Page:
Lingua franca
Lingua franca Book Review     Fall 1998     pp. 12:13

Dr. Moravec's Cabinet of Wonders



Robots with an inner life?
Hans Moravec, robot visionary
extraordinaire, says they're
just around the corner. And
you might even be one of them.

For some people, mere mention of the word "robot" is enough to set the pulse racing. I am not one of them. For me, robots are things that dwell in the banal literary culture of science fiction and in the lonely fantasies of computer hackers who long to be able to wake up in the morning and utter the words, "Well, what shall we do today, my mechanical friend?"

As a little boy growing up in his native Austria and then in Canada, Hans Moravec tinkered with toy robots and was haunted by the thought that he himself might be a robot. But Moravec is no ordinary robotics freak. Director of the Mobile Robot Lab at Carnegie-Mellon, he is a formidably clever fellow with a philosophical ax to grind--several axes, in fact. For one thing, he is an avowed Platonist. For another, he is a pan-psychist, a believer in the doctrine that consciousness infiltrates all matter. And, on the evidence of his writings, I think he might also be an undiagnosed Orphic.

In the reviewer's cliche, Moravec has written two books in Robot. One of them is a sober account of what has been been going on over the last couple of decades in robotics and artificial intelligence (AI)--fields in which the author ranks among the most accomplished and controversial figures. The other is a lotus-eating exercise in futurology and speculative metaphysics that sometimes left me breathless and sometimes made my flesh creep.

Let's take the sober book first. It is informative and also comes as something of a relief: If you haven't been paying attention to Al and robotics in recent years, you haven't missed a great deal. From the beginning, both endeavors have been long on hyperbole and short on results, though Moravec is not always candid in acknowledging this. In the 1950s, the future Nobel laureate Herbert Simon bragged that by getting a computer to deduce some theorems in elementary geometry, he had solved the mind-body problem. In 1970 a robot called Shakey was dubbed "the first electronic person" by Life magazine. Assembled by Stanford scientists, Shakey was a square cabinet on wheels with a TV camera and range finder mounted on top. On a good day the contraption could haltingly make its way down a straight corridor. "In from three to eight years we will have a machine with the general intelligence of an average human being," blustered Marvin Minsky, the father of Al.

Nothing of the sort has happened.despite the best efforts of scientists like Moravec. Arriving at the Stanford Al lab in 1971, he started working on a successor to Shakey. By the end of the decade the new robot was able to negotiate the rolling adobe outside the lab for about fifteen meters before becoming paralyzed with confusion. "Only in the 1990s" Moravec writes, "did complex mobile robots really begin to show some promise. Today there are dozens of wastebasket-sized machines wandering the halls of universities and other research institutions all over the world" Toss in a hundred thousand or so industrial robots performing repetitive assembly-line work like spot welding--but lacking sufficient consciousness to feel alienated from the product of their labor--and that's about it.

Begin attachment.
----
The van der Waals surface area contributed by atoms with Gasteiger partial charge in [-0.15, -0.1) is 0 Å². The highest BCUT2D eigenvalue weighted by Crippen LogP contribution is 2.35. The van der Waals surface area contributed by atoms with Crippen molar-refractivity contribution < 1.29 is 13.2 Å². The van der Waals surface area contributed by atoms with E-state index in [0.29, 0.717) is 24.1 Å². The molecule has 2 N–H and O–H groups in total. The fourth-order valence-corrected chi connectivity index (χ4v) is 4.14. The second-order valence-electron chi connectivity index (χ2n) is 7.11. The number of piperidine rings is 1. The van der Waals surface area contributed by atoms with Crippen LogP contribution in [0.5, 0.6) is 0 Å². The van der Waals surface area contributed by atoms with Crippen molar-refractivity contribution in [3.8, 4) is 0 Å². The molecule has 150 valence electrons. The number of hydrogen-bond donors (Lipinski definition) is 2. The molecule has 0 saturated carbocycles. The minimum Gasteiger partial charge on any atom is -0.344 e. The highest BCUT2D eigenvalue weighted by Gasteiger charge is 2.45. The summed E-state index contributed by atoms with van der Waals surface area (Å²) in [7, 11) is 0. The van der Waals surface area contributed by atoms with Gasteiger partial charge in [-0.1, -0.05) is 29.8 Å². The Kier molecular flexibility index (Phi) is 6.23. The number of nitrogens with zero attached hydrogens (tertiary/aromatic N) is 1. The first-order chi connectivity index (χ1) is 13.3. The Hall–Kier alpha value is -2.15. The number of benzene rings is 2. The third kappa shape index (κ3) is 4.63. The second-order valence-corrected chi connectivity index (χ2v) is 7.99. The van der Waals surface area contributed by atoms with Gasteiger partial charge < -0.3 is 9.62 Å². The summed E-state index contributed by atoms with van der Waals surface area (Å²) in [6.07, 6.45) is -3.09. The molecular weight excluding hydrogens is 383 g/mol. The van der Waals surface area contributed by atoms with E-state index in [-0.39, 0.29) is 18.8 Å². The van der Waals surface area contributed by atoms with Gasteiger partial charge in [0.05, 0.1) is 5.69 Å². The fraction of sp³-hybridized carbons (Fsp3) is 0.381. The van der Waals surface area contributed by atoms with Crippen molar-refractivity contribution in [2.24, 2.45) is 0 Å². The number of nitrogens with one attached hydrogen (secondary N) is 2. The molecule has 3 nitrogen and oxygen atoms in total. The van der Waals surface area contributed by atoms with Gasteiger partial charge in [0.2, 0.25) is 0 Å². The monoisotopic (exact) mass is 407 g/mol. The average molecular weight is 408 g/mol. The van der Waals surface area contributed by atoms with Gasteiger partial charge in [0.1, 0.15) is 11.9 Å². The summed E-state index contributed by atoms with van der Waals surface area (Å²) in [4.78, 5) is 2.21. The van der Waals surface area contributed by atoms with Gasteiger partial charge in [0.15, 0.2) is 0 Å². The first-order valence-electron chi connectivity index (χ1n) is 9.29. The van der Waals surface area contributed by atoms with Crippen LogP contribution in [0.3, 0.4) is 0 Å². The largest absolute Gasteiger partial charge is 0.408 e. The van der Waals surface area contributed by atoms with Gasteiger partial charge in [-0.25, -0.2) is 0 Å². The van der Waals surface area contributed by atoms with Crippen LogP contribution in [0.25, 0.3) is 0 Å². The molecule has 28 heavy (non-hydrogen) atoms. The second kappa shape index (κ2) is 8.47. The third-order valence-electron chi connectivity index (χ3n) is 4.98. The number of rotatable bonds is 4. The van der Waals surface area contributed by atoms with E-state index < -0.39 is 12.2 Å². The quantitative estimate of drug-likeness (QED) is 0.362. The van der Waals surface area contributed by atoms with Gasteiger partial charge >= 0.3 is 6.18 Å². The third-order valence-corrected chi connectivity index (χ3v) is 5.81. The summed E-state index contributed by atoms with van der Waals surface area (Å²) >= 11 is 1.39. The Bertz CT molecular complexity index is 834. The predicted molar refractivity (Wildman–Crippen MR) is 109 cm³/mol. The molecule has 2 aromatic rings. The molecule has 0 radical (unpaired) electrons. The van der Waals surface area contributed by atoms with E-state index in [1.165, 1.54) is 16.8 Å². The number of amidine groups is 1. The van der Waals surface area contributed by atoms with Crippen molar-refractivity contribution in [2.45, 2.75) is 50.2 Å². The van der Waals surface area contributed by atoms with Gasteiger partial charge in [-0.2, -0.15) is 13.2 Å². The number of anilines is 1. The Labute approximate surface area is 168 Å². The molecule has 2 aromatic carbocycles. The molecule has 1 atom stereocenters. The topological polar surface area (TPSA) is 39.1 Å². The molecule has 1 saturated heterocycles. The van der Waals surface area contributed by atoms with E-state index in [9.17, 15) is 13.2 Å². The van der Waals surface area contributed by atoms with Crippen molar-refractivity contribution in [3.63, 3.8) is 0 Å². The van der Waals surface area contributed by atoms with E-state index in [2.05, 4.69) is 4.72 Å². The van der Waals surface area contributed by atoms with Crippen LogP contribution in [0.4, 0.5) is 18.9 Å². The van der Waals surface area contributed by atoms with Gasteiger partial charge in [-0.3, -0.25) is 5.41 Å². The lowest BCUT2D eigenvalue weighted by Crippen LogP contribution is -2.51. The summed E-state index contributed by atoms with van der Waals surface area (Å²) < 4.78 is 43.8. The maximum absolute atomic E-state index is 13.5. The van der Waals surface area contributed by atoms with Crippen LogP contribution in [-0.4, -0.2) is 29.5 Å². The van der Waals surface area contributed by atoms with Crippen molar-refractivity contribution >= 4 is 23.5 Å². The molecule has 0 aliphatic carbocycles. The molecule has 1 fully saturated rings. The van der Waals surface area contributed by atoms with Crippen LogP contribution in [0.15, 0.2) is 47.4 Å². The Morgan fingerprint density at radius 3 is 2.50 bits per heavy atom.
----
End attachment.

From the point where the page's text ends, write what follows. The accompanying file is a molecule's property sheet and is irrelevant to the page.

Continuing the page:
Why such pitiable progress? There are three reasons. First, the hardware. To get a computer with as much raw power as the human brain, you'd have to wire together a few dozen versions of the IBM Deep Blue machine that defeated Garry Kasparov in chess last year, and that would make for a rather gargantuan automaton. Admittedly, this may only be a temporary problem: Moravec predicts that brain-sized computers of brain-sized power will be available within two decades.

The second and more formidable obstacle is software. A robot worth the name must be able to perceive its environment, manipulate it, and reason about it. It took natural selection a billion years or so to engineer human vision. If you think mimicking that faculty in computer code is easy, Moravec's account of his own frustrations will disabuse you. Deep Blue could beat Kasparov, but no computer today, however festooned with sensors and servomechanisms, can do what any child can: move the chess pieces from square to square. And things are no better when it comes to reasoning, thanks to the notorious "frame problem." The most trivial inferences we make in everyday life involve background knowledge that potentially extends to the whole of human culture. The programmer who tries to represent this formally is faced with what Moravec calls a "combinatorial explosion" of facts interacting with facts. The context of the computer's reasoning must therefore be artificially limited to a "frame" of manageable size.That is why Al software shows no common sense-- why, for example, the best medical expert program will prescribe penicillin for a broken bicycle.

Finally, there is the matter of economic incentive. What profit is there in a robot that can do everything a human can? We already have complex, easily programmable, nonlinear servomechanisms that can be cheaply and easily reproduced by unskilled labor: us!